د/ايمان زغلول قاسم

استاذ تكنولوجيا التعليم المساعد بكلية التربية بالزلفي

book B49

The present meta-analysis was built on the knowledge on the effects of feedback
available to date. The question that is central to this meta-analysis is as follows: To what
extent do various methods for providing item-based feedback in a computer-based learning
environment affect students‘ learning outcomes?
Currently available evidence from the literature was used to construct hypotheses for
this meta-analysis. Although the scope of this meta-analysis was narrower than that of those
that have focused on feedback effects in classroom settings, the findings from the literature on
feedback in classroom situations can provide usable insights as well. It was not the aim of this
study to review the review studies on feedback effects. There are, however, some interesting
findings available in the literature that can be used as a starting point of investigation with
regard to the effects of feedback in computer-based environments:
 Feedback at the self-level (praise) has been shown to be ineffective (Kluger &
DeNisi, 1996; Hattie & Gan, 2011; Hattie & Timperley, 2007).
 Simple feedback (that is only related to the correctness of the response) seems to
be mainly effective for lower-order learning outcomes (Kluger & DeNisi, 1996;
Van der Kleij et al., 2011).
 EF (which can take many forms) seems to be the most effective feedback type
(Mory, 2004; Shute, 2008; Van der Kleij et al., 2011). However, due to the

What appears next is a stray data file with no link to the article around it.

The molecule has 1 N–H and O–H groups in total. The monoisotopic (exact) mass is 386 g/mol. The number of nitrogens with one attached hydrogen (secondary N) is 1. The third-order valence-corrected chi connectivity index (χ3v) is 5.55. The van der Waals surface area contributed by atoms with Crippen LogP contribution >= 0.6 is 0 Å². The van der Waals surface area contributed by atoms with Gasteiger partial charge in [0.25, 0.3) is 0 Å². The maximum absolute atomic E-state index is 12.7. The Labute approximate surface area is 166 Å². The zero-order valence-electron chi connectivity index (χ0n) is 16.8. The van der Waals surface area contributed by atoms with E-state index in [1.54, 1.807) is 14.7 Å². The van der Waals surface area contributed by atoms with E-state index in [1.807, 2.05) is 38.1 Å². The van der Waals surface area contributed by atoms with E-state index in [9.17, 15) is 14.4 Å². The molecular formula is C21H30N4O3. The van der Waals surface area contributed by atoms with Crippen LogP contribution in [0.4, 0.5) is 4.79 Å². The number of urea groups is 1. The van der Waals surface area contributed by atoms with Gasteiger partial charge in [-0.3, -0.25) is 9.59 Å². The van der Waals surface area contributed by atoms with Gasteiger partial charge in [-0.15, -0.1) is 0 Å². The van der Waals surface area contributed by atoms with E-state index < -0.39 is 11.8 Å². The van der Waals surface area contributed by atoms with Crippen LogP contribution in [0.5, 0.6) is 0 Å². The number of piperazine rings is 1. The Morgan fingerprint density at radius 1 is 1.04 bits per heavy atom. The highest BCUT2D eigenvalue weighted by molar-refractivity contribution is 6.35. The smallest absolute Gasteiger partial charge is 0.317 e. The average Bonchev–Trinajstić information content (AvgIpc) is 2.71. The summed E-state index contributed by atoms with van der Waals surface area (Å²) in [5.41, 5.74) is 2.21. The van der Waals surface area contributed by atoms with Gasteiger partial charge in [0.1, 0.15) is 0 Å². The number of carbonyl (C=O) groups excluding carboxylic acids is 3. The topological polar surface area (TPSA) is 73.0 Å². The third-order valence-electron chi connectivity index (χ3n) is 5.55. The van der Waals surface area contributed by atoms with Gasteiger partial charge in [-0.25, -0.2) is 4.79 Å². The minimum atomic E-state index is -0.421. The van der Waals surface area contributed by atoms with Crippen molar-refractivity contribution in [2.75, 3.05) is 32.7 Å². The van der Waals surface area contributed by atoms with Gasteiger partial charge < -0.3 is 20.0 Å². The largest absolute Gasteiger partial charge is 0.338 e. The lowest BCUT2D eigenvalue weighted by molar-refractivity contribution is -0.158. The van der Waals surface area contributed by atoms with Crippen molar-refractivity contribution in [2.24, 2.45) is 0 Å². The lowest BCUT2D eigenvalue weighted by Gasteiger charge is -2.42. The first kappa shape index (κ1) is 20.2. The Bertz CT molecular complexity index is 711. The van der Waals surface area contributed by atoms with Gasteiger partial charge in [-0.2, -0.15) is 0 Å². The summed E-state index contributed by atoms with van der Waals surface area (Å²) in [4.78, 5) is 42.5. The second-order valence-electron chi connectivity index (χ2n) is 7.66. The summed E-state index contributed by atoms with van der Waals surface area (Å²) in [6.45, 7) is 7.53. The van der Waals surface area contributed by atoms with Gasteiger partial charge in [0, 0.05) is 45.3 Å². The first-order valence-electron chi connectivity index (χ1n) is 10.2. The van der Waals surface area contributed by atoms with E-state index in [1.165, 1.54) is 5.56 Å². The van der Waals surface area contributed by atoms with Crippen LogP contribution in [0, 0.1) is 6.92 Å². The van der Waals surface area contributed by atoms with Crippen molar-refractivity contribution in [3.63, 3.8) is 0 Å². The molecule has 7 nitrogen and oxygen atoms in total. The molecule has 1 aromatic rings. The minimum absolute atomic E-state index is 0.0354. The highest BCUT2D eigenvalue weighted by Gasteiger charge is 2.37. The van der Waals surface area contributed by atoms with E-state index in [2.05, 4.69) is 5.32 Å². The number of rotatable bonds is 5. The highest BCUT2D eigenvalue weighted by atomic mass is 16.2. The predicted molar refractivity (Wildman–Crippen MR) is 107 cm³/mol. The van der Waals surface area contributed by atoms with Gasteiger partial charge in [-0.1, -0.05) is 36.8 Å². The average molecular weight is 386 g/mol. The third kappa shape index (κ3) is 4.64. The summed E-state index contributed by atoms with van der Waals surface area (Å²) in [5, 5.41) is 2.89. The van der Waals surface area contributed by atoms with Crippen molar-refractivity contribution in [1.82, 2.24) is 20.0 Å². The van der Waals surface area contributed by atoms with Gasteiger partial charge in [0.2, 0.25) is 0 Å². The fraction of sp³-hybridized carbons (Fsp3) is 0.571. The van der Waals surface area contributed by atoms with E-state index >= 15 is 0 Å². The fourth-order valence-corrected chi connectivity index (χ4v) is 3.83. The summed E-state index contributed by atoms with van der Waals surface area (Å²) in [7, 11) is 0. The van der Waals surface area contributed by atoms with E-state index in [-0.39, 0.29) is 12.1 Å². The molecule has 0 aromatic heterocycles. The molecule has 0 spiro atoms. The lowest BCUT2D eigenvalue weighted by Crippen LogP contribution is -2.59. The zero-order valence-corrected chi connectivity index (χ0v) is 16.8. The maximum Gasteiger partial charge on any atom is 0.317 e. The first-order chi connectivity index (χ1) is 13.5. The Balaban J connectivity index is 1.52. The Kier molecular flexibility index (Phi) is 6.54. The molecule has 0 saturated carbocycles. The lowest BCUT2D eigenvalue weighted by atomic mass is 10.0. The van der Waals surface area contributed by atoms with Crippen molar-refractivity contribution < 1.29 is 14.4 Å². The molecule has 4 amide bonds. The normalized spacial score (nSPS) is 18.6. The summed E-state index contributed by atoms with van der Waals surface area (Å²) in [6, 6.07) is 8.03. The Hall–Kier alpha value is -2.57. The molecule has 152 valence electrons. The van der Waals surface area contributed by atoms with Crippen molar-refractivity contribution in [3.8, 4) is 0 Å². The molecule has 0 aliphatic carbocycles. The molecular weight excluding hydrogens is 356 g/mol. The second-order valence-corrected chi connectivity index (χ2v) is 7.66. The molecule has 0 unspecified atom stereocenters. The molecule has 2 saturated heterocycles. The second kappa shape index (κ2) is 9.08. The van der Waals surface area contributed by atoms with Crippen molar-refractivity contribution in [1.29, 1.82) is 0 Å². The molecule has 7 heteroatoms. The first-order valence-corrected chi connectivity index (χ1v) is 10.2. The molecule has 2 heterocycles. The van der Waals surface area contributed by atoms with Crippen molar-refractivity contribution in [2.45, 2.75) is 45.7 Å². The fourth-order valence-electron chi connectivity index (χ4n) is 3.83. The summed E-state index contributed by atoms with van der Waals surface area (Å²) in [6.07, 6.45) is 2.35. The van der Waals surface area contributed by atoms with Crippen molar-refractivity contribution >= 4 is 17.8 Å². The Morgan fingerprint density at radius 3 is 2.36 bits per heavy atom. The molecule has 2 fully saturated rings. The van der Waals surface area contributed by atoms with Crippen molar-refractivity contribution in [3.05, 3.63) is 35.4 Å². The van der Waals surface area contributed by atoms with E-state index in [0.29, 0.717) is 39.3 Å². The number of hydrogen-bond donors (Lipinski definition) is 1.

variations in the nature of EF, there is also a wide variation in the effects (Narciss,
2008; Shute, 2008).
 How the feedback is received differs from student to student (Hattie & Gan, 2011;
Kluger & DeNisi, 1996; Stobart, 2008; Timmers & Veldkamp, 2011), and
feedback has to be processed mindfully in order to have an effect on learning
outcomes (Bangert-Drowns et al., 1991). Especially in a computer-based
environment, students can easily ignore written feedback (e.g., Timmers &
Veldkamp, 2011; Van der Kleij et al., 2012).
 The effectiveness of immediate versus delayed feedback seems to differ depending
on the level of the intended learning outcomes (Shute, 2008). Shute suggested that
when the feedback is intended to facilitate lower-order learning outcomes,
immediate feedback works best, and when higher-order learning outcomes are at
stake, it is best to provide feedback with a delay. However, the literature shows
highly conflicting results when it comes to the timing of feedback.
The hypotheses of the current study are as follows:
1) KR and KCR have a small to moderately positive effect on lower-order learning
outcomes.
2) KR and KCR have virtually no effect on higher-order learning outcomes.
3) EF has a moderate to large positive effect on lower-order learning outcomes.
4) EF has a moderate to large effect on higher-order learning outcomes.
5) There is an interaction effect between feedback timing and the level of learning
outcomes. Immediate feedback is more effective for lower-order learning outcomes
than delayed feedback and vice versa.

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